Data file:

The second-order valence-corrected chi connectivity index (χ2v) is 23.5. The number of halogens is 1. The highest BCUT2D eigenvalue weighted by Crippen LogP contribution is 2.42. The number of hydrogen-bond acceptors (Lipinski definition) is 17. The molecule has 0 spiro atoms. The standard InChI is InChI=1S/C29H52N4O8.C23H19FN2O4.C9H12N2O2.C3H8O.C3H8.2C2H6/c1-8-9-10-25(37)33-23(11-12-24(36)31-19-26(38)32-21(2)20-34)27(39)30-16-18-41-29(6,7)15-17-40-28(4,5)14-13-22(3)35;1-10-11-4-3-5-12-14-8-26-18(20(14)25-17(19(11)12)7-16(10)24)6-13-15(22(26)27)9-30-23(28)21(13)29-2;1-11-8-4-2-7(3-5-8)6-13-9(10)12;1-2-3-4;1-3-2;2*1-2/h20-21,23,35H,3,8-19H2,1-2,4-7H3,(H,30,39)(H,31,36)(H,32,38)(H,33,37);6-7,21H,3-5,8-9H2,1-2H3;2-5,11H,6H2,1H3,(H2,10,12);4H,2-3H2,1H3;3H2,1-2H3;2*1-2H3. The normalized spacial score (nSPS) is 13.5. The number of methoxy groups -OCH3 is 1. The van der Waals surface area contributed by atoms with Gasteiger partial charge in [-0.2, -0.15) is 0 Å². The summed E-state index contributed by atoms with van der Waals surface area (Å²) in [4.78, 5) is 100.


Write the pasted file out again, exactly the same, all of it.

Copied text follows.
The second-order valence-corrected chi connectivity index (χ2v) is 23.5. The number of halogens is 1. The highest BCUT2D eigenvalue weighted by Crippen LogP contribution is 2.42. The number of hydrogen-bond acceptors (Lipinski definition) is 17. The molecule has 0 spiro atoms. The standard InChI is InChI=1S/C29H52N4O8.C23H19FN2O4.C9H12N2O2.C3H8O.C3H8.2C2H6/c1-8-9-10-25(37)33-23(11-12-24(36)31-19-26(38)32-21(2)20-34)27(39)30-16-18-41-29(6,7)15-17-40-28(4,5)14-13-22(3)35;1-10-11-4-3-5-12-14-8-26-18(20(14)25-17(19(11)12)7-16(10)24)6-13-15(22(26)27)9-30-23(28)21(13)29-2;1-11-8-4-2-7(3-5-8)6-13-9(10)12;1-2-3-4;1-3-2;2*1-2/h20-21,23,35H,3,8-19H2,1-2,4-7H3,(H,30,39)(H,31,36)(H,32,38)(H,33,37);6-7,21H,3-5,8-9H2,1-2H3;2-5,11H,6H2,1H3,(H2,10,12);4H,2-3H2,1H3;3H2,1-2H3;2*1-2H3. The normalized spacial score (nSPS) is 13.5. The number of methoxy groups -OCH3 is 1. The van der Waals surface area contributed by atoms with Gasteiger partial charge in [-0.2, -0.15) is 0 Å². The summed E-state index contributed by atoms with van der Waals surface area (Å²) in [4.78, 5) is 100.